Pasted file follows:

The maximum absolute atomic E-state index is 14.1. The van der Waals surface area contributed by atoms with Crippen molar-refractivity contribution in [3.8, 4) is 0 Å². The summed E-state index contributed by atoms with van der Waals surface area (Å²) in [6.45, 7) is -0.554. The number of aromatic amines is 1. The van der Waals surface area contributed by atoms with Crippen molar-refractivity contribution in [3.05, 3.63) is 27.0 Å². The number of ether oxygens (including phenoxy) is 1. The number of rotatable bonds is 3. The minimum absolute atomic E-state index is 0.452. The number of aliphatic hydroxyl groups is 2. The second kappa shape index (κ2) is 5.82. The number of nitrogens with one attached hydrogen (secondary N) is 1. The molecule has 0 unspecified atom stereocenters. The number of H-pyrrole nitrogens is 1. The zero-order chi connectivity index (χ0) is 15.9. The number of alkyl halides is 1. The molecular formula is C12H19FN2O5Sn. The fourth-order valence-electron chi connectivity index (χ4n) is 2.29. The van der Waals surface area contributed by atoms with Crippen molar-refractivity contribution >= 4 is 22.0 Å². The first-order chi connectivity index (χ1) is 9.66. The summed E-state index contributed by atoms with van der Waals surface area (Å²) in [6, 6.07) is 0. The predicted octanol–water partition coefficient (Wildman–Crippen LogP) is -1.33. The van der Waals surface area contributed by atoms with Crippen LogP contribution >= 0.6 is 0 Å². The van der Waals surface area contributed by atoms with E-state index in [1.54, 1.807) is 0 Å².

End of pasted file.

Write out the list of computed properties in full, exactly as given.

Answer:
The maximum absolute atomic E-state index is 14.1. The van der Waals surface area contributed by atoms with Crippen molar-refractivity contribution in [3.8, 4) is 0 Å². The summed E-state index contributed by atoms with van der Waals surface area (Å²) in [6.45, 7) is -0.554. The number of aromatic amines is 1. The van der Waals surface area contributed by atoms with Crippen molar-refractivity contribution in [3.05, 3.63) is 27.0 Å². The number of ether oxygens (including phenoxy) is 1. The number of rotatable bonds is 3. The minimum absolute atomic E-state index is 0.452. The number of aliphatic hydroxyl groups is 2. The second kappa shape index (κ2) is 5.82. The number of nitrogens with one attached hydrogen (secondary N) is 1. The molecule has 0 unspecified atom stereocenters. The number of H-pyrrole nitrogens is 1. The zero-order chi connectivity index (χ0) is 15.9. The number of alkyl halides is 1. The molecular formula is C12H19FN2O5Sn. The fourth-order valence-electron chi connectivity index (χ4n) is 2.29. The van der Waals surface area contributed by atoms with Crippen molar-refractivity contribution >= 4 is 22.0 Å². The first-order chi connectivity index (χ1) is 9.66. The summed E-state index contributed by atoms with van der Waals surface area (Å²) in [6, 6.07) is 0. The predicted octanol–water partition coefficient (Wildman–Crippen LogP) is -1.33. The van der Waals surface area contributed by atoms with Crippen LogP contribution >= 0.6 is 0 Å². The van der Waals surface area contributed by atoms with E-state index in [1.54, 1.807) is 0 Å².